How Uber and AirBnB can conquer Europe
It’s become a familiar pattern. Tech advances meant to combine crowdsourcing with transportation or hospitality, Uber or AirBnB for example, are released in a city or state and the competition freaks out. Soon, local and state regulators weigh in. Legal battles ensue. In most places, Uber has prevailed, but only after costly courtroom fights.
Now, finally, it seems Uber and AirBnB might have an ally in government. According to CNN, the European Commission told regulators in no uncertain terms they need to back off. These firms and others like them should not be banned in various European publications.
It seems the issue has reached a tipping point where the money generated by these services has given them a place at the table in political discussions. With contributions of more than 28 billion euros ($31 billion) to the European Union in 2015, and amounts expected to double this year, governments on the continents can no longer afford to keep the services on such a tight leash.
Elzbieta Bienkowska, Europe’s senior official for industry and entrepreneurship, told CNN the services were an opportunity not a threat, and that existing businesses in competition with the new mobile-based services, should not be considered a valid reason to ban alternatives.
But money is not the only reason Uber and AirBnB are getting a win on this issue. Public relations plays a huge role in the decision. These democracies cannot afford overt consumer rebellion, and that seemed likely if they tried to impose an outright ban. Today, at least one in six Europeans already use these services, and at least 25 million people already provide them. No sitting politician wants to be responsible for losing billions and sacrificing 25 million jobs just to appease an industry that doesn’t want to change.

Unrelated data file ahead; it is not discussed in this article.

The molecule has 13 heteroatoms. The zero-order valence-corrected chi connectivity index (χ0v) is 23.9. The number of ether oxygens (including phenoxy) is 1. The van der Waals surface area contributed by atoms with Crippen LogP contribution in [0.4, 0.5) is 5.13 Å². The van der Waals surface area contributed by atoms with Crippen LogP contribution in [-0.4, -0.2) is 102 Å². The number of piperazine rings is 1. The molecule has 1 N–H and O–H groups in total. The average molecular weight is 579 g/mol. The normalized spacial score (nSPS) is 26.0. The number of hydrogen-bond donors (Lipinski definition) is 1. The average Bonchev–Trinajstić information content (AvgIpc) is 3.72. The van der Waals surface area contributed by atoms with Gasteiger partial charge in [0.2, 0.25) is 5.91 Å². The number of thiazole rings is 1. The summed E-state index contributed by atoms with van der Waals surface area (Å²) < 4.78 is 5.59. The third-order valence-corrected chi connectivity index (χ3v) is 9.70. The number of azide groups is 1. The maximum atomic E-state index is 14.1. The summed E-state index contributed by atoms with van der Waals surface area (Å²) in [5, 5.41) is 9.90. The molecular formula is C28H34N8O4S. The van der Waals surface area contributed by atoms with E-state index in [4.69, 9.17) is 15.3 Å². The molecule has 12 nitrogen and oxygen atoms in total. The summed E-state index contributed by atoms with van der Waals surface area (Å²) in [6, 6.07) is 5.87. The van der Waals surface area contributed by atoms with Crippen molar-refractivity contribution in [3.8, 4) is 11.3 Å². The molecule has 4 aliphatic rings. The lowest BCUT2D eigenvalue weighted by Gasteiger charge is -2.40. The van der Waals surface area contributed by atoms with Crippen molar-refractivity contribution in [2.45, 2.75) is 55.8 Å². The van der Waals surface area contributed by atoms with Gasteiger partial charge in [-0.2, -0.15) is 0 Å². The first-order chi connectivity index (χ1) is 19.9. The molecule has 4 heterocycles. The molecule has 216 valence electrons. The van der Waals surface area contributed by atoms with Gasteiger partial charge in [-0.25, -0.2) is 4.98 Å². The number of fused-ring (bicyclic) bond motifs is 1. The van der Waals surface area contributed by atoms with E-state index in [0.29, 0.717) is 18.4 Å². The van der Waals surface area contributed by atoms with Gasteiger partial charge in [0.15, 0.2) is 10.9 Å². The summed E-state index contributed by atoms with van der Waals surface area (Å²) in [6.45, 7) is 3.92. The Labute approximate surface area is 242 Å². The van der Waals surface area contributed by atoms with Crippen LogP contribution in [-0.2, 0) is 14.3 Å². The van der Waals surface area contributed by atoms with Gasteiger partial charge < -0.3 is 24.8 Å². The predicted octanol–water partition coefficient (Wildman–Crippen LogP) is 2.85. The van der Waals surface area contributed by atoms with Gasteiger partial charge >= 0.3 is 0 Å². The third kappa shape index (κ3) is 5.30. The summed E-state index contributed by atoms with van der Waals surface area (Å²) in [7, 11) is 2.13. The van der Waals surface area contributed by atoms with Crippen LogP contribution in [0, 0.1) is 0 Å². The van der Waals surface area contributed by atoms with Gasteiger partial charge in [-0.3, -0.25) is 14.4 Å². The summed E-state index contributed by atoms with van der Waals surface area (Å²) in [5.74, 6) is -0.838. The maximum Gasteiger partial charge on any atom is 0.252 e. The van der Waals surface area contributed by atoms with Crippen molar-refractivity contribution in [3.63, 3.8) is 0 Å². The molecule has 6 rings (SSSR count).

That’s not to say it’s open season for these services. Some countries have placed specific restrictions. In Berlin, AirBnB renters are restricted from renting entire apartments, ostensibly to keep rents under control. And, in France, ride-sharing is still illegal. Police have been commanded to seize vehicles using the app. Uber is still in court on this issue, and, as other countries loosen restrictions, it’s likely France will follow suit.
Money will continue to play a part in this decision, but the massive groundswell of populist support for these services will continue to be the factor that provides the tipping point.